Volunteers in Kenya

I recently had a discussion with a local regarding his feelings of foreign volunteers in Kenya.  He had an interesting perspective to offer.  He said that there have historically been a lot of international NGOs with a strategy in mind to approach African nations…this however is an incorrect assumption.  Even having a strategic approach for one African nation is incorrect.  Why?  The answer is simple really.  There are thousands of tribes even within Kenya and each has their own customs, practices and ideals by which they live their lives.  To have a single approach for such a large number of inherently different groups is foolhardy.  Additionally, the approach is often to impose the will of the donor upon the recipients instead of listening to their needs.  Example being I am a donor and want to spend $10,000 on a bunch of computers, however, the recipients can’t even pay for their electricity or it is only on for an hour a day.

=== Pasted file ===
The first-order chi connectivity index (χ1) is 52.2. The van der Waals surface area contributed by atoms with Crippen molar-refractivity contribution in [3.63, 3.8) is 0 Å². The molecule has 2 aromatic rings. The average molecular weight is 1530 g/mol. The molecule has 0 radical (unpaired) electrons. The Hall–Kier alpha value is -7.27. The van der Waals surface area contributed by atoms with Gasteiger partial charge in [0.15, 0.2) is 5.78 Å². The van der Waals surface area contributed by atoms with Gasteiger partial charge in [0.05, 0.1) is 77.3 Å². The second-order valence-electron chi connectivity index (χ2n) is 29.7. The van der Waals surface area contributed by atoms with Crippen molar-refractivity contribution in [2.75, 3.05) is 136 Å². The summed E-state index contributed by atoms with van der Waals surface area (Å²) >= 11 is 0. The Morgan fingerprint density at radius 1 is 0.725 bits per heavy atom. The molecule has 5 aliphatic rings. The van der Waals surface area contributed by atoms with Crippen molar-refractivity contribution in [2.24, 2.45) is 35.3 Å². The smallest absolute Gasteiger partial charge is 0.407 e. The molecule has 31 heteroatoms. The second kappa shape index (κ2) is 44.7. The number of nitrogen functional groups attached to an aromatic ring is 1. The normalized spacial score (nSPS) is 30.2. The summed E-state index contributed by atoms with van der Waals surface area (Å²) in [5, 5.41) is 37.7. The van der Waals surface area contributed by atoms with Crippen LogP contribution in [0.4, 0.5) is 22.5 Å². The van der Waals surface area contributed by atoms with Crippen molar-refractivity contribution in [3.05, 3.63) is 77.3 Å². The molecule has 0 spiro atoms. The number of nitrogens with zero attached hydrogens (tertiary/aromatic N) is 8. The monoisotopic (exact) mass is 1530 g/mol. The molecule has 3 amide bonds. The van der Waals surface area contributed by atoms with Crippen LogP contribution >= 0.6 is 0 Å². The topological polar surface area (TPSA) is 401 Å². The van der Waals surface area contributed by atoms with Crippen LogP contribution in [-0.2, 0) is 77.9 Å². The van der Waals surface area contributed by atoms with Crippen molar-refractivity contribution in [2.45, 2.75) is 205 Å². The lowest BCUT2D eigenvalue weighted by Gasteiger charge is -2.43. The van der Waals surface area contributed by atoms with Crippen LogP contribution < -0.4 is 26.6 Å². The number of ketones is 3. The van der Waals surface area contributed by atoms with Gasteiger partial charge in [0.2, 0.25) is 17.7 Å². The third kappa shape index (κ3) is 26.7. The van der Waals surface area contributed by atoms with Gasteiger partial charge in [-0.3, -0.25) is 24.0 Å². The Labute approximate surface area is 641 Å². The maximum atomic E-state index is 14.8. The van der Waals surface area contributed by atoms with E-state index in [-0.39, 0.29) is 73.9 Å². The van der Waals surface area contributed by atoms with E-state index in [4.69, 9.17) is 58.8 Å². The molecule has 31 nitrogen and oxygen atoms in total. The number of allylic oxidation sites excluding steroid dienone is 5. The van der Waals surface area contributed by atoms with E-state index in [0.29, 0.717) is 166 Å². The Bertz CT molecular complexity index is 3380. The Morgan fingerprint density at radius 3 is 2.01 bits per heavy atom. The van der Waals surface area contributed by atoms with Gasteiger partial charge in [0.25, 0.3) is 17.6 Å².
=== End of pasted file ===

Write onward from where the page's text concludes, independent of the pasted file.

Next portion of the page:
Now, I cannot make the generalization that all international NGOs behave in this manner, but it does bring to light some of the issues that we are facing.

One last comment.  There is a definitely lack of nationalism among the people here.  There are no “Kenyan” customs because of the tribal variations I have discussed.  In America we often vote along party lines, here the voting is tribally determined.

One thought on “Volunteers in Kenya

  1. Mike

    Interesting commentary. In my experience with the Peace Corps (Small and Medium-sized Business Development), I found the locals didn’t care at all about learning the basics of marketing and differentiating themselves in their marketplaces to drive further sales (bored yet?)… they were interested in learning English so they could apply for a U.S. visa.
    What were their chances of getting a visa if they could get through the mile-long line in the capital city of Nouakchott, and manage to pay for it? About 0.005%, to which their response was, “So you’re tellin’ me there’s a chance!” Amazing what we take for granted living here in the U.S.

    Reply

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  • November 21, 2007
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